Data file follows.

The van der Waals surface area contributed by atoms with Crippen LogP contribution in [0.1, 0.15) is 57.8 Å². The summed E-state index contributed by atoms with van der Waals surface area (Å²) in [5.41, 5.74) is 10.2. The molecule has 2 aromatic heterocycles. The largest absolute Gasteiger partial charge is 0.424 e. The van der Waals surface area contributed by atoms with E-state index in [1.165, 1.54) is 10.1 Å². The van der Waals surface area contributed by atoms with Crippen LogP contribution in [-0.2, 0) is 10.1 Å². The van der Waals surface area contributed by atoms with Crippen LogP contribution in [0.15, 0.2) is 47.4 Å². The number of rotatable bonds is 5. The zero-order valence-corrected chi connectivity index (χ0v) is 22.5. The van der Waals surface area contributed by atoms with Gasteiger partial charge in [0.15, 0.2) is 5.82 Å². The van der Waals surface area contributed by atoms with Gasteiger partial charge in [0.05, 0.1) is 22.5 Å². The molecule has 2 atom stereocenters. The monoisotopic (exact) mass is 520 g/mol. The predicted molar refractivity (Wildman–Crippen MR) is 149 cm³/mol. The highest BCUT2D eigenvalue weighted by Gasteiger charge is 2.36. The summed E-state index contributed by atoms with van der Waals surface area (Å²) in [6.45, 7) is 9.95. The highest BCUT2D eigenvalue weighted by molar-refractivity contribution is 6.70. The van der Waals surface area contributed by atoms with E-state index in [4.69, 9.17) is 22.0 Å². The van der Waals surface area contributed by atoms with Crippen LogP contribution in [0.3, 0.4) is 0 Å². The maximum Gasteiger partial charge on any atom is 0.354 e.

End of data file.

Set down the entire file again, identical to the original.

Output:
The van der Waals surface area contributed by atoms with Crippen LogP contribution in [0.1, 0.15) is 57.8 Å². The summed E-state index contributed by atoms with van der Waals surface area (Å²) in [5.41, 5.74) is 10.2. The molecule has 2 aromatic heterocycles. The largest absolute Gasteiger partial charge is 0.424 e. The van der Waals surface area contributed by atoms with E-state index in [1.165, 1.54) is 10.1 Å². The van der Waals surface area contributed by atoms with Crippen LogP contribution in [-0.2, 0) is 10.1 Å². The van der Waals surface area contributed by atoms with Crippen LogP contribution in [0.15, 0.2) is 47.4 Å². The number of rotatable bonds is 5. The zero-order valence-corrected chi connectivity index (χ0v) is 22.5. The van der Waals surface area contributed by atoms with Gasteiger partial charge in [0.15, 0.2) is 5.82 Å². The van der Waals surface area contributed by atoms with Gasteiger partial charge in [0.05, 0.1) is 22.5 Å². The molecule has 2 atom stereocenters. The monoisotopic (exact) mass is 520 g/mol. The predicted molar refractivity (Wildman–Crippen MR) is 149 cm³/mol. The highest BCUT2D eigenvalue weighted by Gasteiger charge is 2.36. The summed E-state index contributed by atoms with van der Waals surface area (Å²) in [6.45, 7) is 9.95. The highest BCUT2D eigenvalue weighted by molar-refractivity contribution is 6.70. The van der Waals surface area contributed by atoms with E-state index in [4.69, 9.17) is 22.0 Å². The van der Waals surface area contributed by atoms with Crippen LogP contribution in [0.3, 0.4) is 0 Å². The maximum Gasteiger partial charge on any atom is 0.354 e.